The photo-essay Old Masters in the Sunday Times Health Magazine features luminaries 80 + years old who continue to be passionate about their work. “They reign. ” Each one embraces the continual process of learning and growing, while ignoring usual notions of what aging looks like.
Says 91 year-old artist Ellsworth Kelly: It’s one thing about getting older. You see more…Everyday I’m continuing to see things. That’s why there are new paintings.
The short interview with Cuban painter Carmen Herrera, 99, in her Manhattan studio is moving and powerful, as is the image of her working, above. Herrera sold her first painting at age 89; today her work is in the permanent collections at the Museum of Modern Art and the Tate Modern.
When did you start to have confidence in your work?
It all began in Paris in the late ’40s. I was then involved with the Salon des Réalités Nouvelles. I recall its director, Fredo Sidès, saying to me, ‘‘Madame, you have many beautiful paintings in this one work.’’ I thought about it and decided that he was right! So I started taking things out. And I have never stopped doing that.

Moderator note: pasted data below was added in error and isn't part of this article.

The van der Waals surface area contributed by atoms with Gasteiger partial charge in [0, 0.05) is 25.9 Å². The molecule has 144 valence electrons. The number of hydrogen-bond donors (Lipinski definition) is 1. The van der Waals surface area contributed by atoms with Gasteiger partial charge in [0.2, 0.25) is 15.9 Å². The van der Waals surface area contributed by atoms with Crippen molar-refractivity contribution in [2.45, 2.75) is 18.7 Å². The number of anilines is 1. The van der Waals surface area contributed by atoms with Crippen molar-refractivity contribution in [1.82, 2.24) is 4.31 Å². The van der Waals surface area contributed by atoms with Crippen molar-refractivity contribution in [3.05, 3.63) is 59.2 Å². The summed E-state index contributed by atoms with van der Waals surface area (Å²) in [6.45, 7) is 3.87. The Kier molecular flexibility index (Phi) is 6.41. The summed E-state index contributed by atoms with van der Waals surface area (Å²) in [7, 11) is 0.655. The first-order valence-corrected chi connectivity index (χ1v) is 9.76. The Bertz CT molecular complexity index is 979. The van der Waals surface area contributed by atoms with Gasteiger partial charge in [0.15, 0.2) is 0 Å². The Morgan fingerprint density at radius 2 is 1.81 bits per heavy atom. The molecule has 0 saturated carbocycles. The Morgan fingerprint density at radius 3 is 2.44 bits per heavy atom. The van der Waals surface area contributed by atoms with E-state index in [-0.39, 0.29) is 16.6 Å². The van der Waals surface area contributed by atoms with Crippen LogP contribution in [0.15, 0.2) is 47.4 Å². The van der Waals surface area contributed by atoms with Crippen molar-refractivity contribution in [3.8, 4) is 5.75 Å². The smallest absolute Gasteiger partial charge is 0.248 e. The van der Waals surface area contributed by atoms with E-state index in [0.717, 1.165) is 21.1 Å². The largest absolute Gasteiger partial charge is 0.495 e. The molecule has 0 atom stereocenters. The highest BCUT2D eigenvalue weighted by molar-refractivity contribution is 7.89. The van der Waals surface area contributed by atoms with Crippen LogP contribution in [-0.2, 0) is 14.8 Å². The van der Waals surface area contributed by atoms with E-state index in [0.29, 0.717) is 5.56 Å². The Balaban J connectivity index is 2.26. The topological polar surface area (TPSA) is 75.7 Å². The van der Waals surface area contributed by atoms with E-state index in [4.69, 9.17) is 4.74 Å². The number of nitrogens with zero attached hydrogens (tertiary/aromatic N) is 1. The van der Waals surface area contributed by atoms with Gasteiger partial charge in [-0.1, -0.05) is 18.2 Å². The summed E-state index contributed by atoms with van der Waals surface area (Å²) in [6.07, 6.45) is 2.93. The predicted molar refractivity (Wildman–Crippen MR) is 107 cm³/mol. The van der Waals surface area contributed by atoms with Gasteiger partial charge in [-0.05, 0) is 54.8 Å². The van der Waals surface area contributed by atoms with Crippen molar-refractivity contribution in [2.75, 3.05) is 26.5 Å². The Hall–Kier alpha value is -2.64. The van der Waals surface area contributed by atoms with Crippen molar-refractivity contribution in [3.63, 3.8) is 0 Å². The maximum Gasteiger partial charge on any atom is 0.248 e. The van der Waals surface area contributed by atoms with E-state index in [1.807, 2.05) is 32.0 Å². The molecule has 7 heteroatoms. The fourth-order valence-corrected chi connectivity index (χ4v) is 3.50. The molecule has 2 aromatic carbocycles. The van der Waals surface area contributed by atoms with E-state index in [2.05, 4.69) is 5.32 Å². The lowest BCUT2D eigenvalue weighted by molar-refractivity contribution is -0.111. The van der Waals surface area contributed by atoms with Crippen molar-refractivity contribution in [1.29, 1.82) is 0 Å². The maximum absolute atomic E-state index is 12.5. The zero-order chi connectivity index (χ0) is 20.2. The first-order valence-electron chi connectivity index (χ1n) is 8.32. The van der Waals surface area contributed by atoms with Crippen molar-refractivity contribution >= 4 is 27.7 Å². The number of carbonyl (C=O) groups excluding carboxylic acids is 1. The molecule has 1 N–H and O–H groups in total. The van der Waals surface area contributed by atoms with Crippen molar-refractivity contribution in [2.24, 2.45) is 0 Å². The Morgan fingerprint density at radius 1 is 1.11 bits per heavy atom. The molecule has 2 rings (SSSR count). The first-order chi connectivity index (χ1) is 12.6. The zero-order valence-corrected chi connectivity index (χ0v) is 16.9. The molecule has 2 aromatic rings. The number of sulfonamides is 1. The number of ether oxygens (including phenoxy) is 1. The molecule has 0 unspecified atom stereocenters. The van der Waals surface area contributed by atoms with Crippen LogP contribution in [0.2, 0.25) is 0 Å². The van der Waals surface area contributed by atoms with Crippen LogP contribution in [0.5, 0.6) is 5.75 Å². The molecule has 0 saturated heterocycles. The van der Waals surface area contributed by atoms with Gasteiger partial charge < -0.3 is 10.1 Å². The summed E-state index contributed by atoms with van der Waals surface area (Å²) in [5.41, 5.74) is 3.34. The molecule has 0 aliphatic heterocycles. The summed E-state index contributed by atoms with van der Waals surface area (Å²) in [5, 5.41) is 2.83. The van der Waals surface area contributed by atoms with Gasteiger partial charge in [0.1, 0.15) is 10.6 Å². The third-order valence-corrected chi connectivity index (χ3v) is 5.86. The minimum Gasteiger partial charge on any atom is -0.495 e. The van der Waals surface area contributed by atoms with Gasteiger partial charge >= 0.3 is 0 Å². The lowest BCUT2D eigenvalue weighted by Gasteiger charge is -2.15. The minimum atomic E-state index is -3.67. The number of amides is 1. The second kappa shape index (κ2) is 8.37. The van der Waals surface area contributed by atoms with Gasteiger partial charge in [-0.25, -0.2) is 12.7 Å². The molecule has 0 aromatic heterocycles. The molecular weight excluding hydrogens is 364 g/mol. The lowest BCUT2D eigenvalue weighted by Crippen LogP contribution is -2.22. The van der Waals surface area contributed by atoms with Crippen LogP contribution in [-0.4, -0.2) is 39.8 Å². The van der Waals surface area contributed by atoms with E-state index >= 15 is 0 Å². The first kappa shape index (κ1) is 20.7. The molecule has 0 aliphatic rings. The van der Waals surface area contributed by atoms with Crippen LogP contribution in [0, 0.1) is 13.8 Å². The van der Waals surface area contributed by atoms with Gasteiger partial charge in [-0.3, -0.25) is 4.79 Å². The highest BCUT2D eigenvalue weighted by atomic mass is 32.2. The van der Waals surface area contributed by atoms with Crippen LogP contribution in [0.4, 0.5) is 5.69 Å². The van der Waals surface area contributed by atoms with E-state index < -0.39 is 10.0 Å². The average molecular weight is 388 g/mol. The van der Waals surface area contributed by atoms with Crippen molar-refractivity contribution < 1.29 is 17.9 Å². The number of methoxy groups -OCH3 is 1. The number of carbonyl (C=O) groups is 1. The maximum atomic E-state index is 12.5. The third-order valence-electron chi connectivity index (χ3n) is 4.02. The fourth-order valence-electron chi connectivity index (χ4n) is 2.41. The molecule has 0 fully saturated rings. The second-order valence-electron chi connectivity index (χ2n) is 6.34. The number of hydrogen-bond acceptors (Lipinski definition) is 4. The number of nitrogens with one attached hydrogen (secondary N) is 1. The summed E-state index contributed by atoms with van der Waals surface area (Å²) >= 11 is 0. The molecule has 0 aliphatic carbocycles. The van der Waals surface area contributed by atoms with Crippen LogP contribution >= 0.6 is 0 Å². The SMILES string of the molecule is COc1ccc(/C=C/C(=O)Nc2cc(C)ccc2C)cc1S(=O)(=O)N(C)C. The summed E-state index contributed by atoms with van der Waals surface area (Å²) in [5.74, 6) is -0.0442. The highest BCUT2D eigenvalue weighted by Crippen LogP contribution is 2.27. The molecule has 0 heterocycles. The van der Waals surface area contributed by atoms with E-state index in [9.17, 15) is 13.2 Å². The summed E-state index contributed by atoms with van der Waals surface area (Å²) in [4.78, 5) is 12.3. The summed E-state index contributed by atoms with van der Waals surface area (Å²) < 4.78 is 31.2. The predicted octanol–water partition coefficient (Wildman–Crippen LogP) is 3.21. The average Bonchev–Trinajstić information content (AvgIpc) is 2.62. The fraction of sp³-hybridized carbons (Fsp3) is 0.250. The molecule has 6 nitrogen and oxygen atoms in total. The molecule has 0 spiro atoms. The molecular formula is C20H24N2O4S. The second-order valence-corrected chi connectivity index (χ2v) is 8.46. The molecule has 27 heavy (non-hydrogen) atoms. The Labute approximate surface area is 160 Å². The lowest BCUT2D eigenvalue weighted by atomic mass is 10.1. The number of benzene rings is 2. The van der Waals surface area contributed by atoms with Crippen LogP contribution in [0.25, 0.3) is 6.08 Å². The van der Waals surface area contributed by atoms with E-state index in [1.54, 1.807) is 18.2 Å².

You painted for decades, but didn’t sell your work until just 10 years ago. What kept you going?
I do it because I have to. I have my ideas. I do my drawings. I make my paintings. It’s my love of the straight line that keeps me going. This has not changed.
What was your reaction when you sold your first painting at 89?
I was never bitter. I always wished others well. I thought maybe the market would be corrupting. Without commercial success you can do what you want to do. There is freedom to be working alone. But, oh, when my work began to sell! I thought, Damn it, it’s about time!
At 99, how do you view your future?
I am always waiting to finish the next thing. Absurd, I know. I go day by day.
Intrigued and inspired, we looked for more of Herrera and found this, from an interview for Phaidon.
How do you get this stuff out?
You never get it out. It is always churning. It is a constant, continuous process. You finally say something, and then it just leads to more questions.
What brought you to this point?
Many years and many paintings. Each painting is the result of choices made. Each work is a series of paths not taken and paths taken.